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(R)Evolution In Home & Personal Accounting

(R)Evolution In Home & Personal Accounting


'Accounting for a Better Life’ is a book in which John Passmore proposes a new, simplified and fun approach, to home and personal bookkeeping and accounting.

New methods, based on what he calls domestic social accounting, allow people to take control of their personal and domestic financial activities. The system provides the necessary visibility, so users know exactly how much money they spend and how well they balance their expenses in a relationship ...

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'Accounting for a Better Life' is a book in which John Passmore proposes a new, simplified and fun approach to both home and personal accounting and bookkeeping.

New methods based on what he calls social welfare accounting allow people to take control of their personal and domestic financial activities. The system provides the necessary visibility so that users know exactly how their money is being spent and how well they balance their distribution costs. The balance is in basic domestic needs and responsibilities, spending on vacation, recreation and entertainment, and securing future well-being. With knowledge of current and past release models, users can know where and to what extent changes may be needed. The budget and accompanying feedback will facilitate the oversight of such financial planning.

The author believes that the new methods have the potential to be adopted as a formal subfield of corporate accounting, ultimately perhaps with appropriate certificates and diplomas for those who have learned to use them.

With such recognition, enthusiasm for appropriate investment by industry and the state can be realized, so that domestic accounting, its further calibration, and related training infrastructure can all be further improved and refined. . He suggested that such an approach would later become an integral part of the school curriculum. This gives young people the best basis for accepting and bearing the financial responsibility associated with success in modern life.

In the prevailing situation in the United Kingdom, in a very serious debt crisis, the new approach, almost by the way, provides the necessary insight into the state of the family's financial activities to warn of possible difficulties in taking the necessary defensive measures. so you don't get into debt. For those who have already experienced a debt, the new methods provide the necessary overview of their finances to facilitate the necessary planning and control, which is necessary for optimal debt management.

When people realize the size and value of average domestic cash turnover over a lifetime, it seems incredibly serious, financial management is not yet required. If an equivalent small business with the same turnover is not effectively managed, owners are likely to knock on the doors of shareholders, accountants and the company house.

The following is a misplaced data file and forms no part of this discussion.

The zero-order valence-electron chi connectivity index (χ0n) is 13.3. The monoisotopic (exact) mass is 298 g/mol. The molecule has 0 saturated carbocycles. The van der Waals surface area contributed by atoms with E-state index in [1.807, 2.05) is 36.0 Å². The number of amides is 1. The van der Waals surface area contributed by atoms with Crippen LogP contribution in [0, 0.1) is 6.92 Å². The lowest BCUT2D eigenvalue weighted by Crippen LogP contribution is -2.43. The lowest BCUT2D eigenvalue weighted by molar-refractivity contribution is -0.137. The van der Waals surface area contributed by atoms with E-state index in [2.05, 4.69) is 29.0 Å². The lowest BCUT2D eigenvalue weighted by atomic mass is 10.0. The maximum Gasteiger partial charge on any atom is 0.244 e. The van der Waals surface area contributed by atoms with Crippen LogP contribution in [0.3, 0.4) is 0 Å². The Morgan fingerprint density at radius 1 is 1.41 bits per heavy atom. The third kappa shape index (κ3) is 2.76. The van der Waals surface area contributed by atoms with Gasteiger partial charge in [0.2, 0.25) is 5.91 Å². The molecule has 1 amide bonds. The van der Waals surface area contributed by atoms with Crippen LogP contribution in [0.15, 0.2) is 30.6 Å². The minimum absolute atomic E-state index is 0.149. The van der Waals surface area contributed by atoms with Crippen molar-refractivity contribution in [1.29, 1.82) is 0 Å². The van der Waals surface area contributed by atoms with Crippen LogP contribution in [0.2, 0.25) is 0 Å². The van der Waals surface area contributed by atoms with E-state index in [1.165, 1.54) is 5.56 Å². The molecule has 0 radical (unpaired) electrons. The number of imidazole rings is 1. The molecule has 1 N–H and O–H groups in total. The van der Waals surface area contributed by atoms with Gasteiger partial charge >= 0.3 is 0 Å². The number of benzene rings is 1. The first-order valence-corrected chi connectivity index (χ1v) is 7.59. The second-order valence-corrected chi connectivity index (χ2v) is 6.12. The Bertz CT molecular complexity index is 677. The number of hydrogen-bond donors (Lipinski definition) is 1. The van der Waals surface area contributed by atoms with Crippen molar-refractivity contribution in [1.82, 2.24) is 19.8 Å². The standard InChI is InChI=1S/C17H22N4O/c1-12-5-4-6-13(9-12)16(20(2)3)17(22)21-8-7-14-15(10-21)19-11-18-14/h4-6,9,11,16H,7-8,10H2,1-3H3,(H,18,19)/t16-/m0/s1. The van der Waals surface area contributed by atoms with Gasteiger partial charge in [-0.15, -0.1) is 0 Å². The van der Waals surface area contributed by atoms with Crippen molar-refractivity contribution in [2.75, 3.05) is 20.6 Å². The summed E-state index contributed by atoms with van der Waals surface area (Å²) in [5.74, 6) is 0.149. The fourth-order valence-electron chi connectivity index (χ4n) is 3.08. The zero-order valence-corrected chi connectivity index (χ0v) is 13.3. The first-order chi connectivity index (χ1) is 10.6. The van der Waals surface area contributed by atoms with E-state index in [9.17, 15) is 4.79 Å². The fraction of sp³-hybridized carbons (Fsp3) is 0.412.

Accounting is traditionally considered by most people to be an increasingly tedious, boring and boring activity. It is also considered a relatively challenging task, given the length of training required to achieve professional status as a chartered accountant or similar.

Beginning managing his own accounts at home, soon after the arrival of the PC in the late 1980s, John Passmore sought to adapt the traditional, business-oriented way of using accounts with all the usual end-of-life messages. . It uses commonly used universal software, an accounting package (Microsoft Money) and a spreadsheet. It adapts to double-entry bookkeeping and must also ensure that its methods handle large amounts of money while working abroad for 30 years.

Although it was basically a satisfaction, in such a way that it made the total net worth, John realized two things; first, the traditional business focus and stimulation of profit and shareholder value have, of course, little to do with household status, and second; nothing is seen in the nature of most daily household income and expenditure. In addition, the terminology and general style of corporate accounting, he found, may not necessarily be suitable for successful and fast accounting in the home environment.

Over the ten years, John Passmore has gradually evolved into a new approach to personal and home accounting. At a basic level, everything is much easier to understand and apply. This is achieved through a set of simple techniques, such as strict naming conventions and a simplified version of the so-called accounting equation. Above all, he introduced a new focus on household and personal accounting, which he calls the advantage of home. The household benefit, or DWB, essentially provides a hierarchical structure for determining and recording ups and downs, consisting of day-to-day local financial activity.